Quantum dot technology, which uses tiny nano-crystals to help a TV provide wider, deeper colors, is one of the five trends already emerging at CES 2015, and LG doesn't intend to be a wallflower at that party.
The company is heading to CES with its first quantum dot UHD TVs, as well as sets with a new "Ultra Slim" design concept, plus some new TV sound systems designed in conjunction with touted audio brand Harman Kardon.
LG is actually including two types of color-improvement technology in its UHD TVs this year, which will bear the "ColorPrime" moniker.
Premium models get the quantum dot technology, while other sets have what LG calls "Wide Color LED" technology. While the former uses red and green nano-crystals that glow when hit by a blue LED to provide a claimed 30 percent boost in color, the Wide Color sets use different phosphor-based LEDs that can produce a 25 percent increase in color, according to LG.
Just note that content will need to be created that can take full advantage of the wider color gamut.
LG tends to use IPS panels, which offer wider-than-average horizontal viewing angles compared to most LCD TVs, but often at the expense of black levels and contrast. To address these issues, LG's 2015 UHD sets will include "True Black Control" local dimming technology, along with a "Contrast Optimizer" feature that attempts to improve color contrast and brightness.
Looking for a new TV? Make sure you check out our TV buying guide and Ratings.
In our tests, we've found that many slim TVs suffer when it comes to sound quality. LG says that five of its higher-end 2015 Ultra HD TV series—UC9, UB9800, UF9500, UF9400, and UF8500 models—will feature multi-channel "Ultra Surround" front-firing sound systems, which were developed collaboratively with Harman Kardon. The UF9500-series sets come with an integrated "Auditorium" stand that's designed to reflect and centralize sound for listeners.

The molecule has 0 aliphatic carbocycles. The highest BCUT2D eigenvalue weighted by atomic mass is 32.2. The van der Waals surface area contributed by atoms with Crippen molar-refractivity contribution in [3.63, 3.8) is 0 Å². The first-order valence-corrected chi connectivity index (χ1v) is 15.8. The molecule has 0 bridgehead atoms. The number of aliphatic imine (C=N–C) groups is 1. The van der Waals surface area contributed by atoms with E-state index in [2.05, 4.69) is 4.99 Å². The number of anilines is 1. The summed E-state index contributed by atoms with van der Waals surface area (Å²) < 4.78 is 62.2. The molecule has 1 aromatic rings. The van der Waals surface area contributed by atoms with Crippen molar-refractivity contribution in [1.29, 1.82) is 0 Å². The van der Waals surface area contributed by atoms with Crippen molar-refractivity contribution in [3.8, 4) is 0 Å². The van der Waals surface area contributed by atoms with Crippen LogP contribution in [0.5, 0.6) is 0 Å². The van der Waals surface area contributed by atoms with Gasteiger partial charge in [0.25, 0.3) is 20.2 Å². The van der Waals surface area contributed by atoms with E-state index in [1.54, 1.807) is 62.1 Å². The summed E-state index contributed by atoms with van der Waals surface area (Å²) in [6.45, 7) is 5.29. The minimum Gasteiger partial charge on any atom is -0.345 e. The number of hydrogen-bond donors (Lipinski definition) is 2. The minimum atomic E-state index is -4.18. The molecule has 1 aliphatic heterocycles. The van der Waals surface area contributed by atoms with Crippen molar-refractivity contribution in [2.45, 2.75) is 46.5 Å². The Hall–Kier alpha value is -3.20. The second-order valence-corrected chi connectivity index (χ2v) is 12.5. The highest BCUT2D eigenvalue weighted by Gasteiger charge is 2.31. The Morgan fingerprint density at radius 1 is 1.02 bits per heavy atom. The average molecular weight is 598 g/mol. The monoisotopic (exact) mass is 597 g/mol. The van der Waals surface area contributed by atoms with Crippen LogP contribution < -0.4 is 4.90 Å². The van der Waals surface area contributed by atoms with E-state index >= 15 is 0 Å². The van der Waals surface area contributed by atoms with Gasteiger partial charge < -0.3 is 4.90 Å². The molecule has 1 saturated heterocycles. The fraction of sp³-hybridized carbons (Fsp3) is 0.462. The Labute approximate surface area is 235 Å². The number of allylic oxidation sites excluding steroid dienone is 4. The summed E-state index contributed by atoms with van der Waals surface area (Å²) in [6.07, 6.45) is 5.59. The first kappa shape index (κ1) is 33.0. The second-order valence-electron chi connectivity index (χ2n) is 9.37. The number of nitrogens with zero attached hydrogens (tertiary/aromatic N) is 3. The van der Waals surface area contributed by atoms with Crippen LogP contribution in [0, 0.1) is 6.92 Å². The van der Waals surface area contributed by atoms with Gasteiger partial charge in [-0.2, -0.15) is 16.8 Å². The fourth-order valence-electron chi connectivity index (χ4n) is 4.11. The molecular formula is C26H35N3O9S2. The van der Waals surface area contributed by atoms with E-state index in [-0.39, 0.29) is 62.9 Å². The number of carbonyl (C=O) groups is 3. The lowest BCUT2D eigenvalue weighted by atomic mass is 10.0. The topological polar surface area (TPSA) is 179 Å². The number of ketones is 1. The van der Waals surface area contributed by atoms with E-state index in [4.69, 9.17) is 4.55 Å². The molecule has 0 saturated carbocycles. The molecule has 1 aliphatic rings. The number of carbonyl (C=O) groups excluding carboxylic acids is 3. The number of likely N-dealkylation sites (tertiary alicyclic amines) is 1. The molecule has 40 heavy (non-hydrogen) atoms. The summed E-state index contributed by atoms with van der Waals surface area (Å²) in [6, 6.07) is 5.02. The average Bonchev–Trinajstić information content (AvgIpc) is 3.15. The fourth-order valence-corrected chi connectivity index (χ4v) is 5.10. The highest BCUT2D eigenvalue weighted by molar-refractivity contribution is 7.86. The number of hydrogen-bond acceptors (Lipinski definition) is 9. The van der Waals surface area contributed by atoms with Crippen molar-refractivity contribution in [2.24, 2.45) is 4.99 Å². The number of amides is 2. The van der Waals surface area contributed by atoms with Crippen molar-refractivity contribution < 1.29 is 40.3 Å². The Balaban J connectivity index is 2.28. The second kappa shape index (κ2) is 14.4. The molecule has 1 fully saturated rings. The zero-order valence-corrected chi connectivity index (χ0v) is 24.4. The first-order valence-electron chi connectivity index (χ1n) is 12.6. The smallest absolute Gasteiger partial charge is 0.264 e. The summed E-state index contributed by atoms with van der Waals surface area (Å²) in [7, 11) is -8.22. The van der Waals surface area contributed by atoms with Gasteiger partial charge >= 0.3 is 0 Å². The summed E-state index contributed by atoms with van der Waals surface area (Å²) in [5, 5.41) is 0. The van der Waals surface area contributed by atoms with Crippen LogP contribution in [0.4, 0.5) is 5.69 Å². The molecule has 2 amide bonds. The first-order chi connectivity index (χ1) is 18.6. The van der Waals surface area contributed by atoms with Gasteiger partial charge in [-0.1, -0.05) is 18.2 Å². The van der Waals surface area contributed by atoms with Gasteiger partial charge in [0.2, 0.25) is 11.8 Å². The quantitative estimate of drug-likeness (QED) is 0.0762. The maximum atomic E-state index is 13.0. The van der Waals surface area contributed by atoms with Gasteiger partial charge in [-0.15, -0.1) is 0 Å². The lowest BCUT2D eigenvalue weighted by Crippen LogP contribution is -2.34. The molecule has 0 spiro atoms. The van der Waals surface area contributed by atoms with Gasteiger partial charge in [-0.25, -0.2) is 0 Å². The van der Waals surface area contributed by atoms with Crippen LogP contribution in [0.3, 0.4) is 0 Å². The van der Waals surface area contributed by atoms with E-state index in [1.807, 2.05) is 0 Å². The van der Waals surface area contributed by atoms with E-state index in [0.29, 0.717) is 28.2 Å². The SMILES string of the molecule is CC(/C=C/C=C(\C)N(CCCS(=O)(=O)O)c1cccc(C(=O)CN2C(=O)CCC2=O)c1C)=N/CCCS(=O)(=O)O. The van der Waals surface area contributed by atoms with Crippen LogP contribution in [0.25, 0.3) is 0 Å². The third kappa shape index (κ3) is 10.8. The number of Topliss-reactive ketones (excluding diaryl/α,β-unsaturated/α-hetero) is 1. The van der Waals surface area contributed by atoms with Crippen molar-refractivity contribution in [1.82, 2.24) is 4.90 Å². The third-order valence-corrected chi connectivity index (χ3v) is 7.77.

We were favorably impressed with LG's webOS smart TV platform this year, and it's been upgraded for 2015 to make it even more intuitive, LG claims. Dubbed webOS 2.0, the interface has customizable menus on the tile-based Launcher Bar, and its boot-up time has been cut by 60 percent, the company claims.
Finally, LG is rolling out a new ultra-slim design concept under the Cinema Screen badge. Details are so far scarce, but apparently it's an ultra-thin, slim-bezel design where even the rear of the set become part of its aesthetic appeal. We'll know more when we see it at the company's CES press conference next week.
In fact, since CES 2015 is now less than a week away, we'll soon be able to spend some time with all of the LG's—and other brands'—new models to check out the latest technologies and features. So keep checking back for all our CES reports, including our first impressions of many of the new 2015 TVs, along with details—such as pricing—that have so far been missing.
—James K. Willcox
Click on the image above to find all of Consumer Reports' coverage from CES 2015.